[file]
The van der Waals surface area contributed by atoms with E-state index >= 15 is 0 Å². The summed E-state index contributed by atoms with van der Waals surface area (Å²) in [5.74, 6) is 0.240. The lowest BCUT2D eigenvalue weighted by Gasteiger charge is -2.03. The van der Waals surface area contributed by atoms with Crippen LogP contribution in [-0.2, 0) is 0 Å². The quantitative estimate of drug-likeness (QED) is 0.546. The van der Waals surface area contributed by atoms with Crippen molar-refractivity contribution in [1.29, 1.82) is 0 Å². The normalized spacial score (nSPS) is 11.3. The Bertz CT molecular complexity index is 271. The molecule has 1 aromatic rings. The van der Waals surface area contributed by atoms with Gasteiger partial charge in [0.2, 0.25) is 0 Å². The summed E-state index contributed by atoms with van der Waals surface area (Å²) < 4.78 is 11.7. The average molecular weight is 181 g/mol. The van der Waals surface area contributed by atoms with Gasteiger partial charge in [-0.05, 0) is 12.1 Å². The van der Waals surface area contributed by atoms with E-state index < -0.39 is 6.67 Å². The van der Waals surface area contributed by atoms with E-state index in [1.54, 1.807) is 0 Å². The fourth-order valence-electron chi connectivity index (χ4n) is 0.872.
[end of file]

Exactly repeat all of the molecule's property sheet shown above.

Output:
The van der Waals surface area contributed by atoms with E-state index >= 15 is 0 Å². The summed E-state index contributed by atoms with van der Waals surface area (Å²) in [5.74, 6) is 0.240. The lowest BCUT2D eigenvalue weighted by Gasteiger charge is -2.03. The van der Waals surface area contributed by atoms with Crippen LogP contribution in [-0.2, 0) is 0 Å². The quantitative estimate of drug-likeness (QED) is 0.546. The van der Waals surface area contributed by atoms with Crippen molar-refractivity contribution in [1.29, 1.82) is 0 Å². The normalized spacial score (nSPS) is 11.3. The Bertz CT molecular complexity index is 271. The molecule has 1 aromatic rings. The van der Waals surface area contributed by atoms with Gasteiger partial charge in [0.2, 0.25) is 0 Å². The summed E-state index contributed by atoms with van der Waals surface area (Å²) < 4.78 is 11.7. The average molecular weight is 181 g/mol. The van der Waals surface area contributed by atoms with Gasteiger partial charge in [-0.05, 0) is 12.1 Å². The van der Waals surface area contributed by atoms with E-state index < -0.39 is 6.67 Å². The van der Waals surface area contributed by atoms with E-state index in [1.54, 1.807) is 0 Å². The fourth-order valence-electron chi connectivity index (χ4n) is 0.872.